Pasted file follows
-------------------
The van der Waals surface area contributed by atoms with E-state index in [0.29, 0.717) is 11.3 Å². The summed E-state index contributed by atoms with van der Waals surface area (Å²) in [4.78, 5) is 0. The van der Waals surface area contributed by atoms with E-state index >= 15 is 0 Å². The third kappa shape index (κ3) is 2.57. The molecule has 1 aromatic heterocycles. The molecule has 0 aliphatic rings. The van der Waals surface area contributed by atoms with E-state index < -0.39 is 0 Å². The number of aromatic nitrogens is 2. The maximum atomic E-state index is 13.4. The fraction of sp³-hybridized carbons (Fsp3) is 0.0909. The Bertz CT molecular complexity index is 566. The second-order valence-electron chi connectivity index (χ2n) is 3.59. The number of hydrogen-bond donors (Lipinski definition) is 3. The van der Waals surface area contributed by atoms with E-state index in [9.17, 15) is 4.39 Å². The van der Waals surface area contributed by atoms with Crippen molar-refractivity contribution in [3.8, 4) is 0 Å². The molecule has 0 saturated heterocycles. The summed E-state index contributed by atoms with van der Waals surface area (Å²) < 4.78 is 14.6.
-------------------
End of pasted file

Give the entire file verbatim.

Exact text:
The van der Waals surface area contributed by atoms with E-state index in [0.29, 0.717) is 11.3 Å². The summed E-state index contributed by atoms with van der Waals surface area (Å²) in [4.78, 5) is 0. The van der Waals surface area contributed by atoms with E-state index >= 15 is 0 Å². The third kappa shape index (κ3) is 2.57. The molecule has 1 aromatic heterocycles. The molecule has 0 aliphatic rings. The van der Waals surface area contributed by atoms with E-state index < -0.39 is 0 Å². The number of aromatic nitrogens is 2. The maximum atomic E-state index is 13.4. The fraction of sp³-hybridized carbons (Fsp3) is 0.0909. The Bertz CT molecular complexity index is 566. The second-order valence-electron chi connectivity index (χ2n) is 3.59. The number of hydrogen-bond donors (Lipinski definition) is 3. The van der Waals surface area contributed by atoms with E-state index in [9.17, 15) is 4.39 Å². The van der Waals surface area contributed by atoms with Crippen molar-refractivity contribution in [3.8, 4) is 0 Å². The molecule has 0 saturated heterocycles. The summed E-state index contributed by atoms with van der Waals surface area (Å²) < 4.78 is 14.6.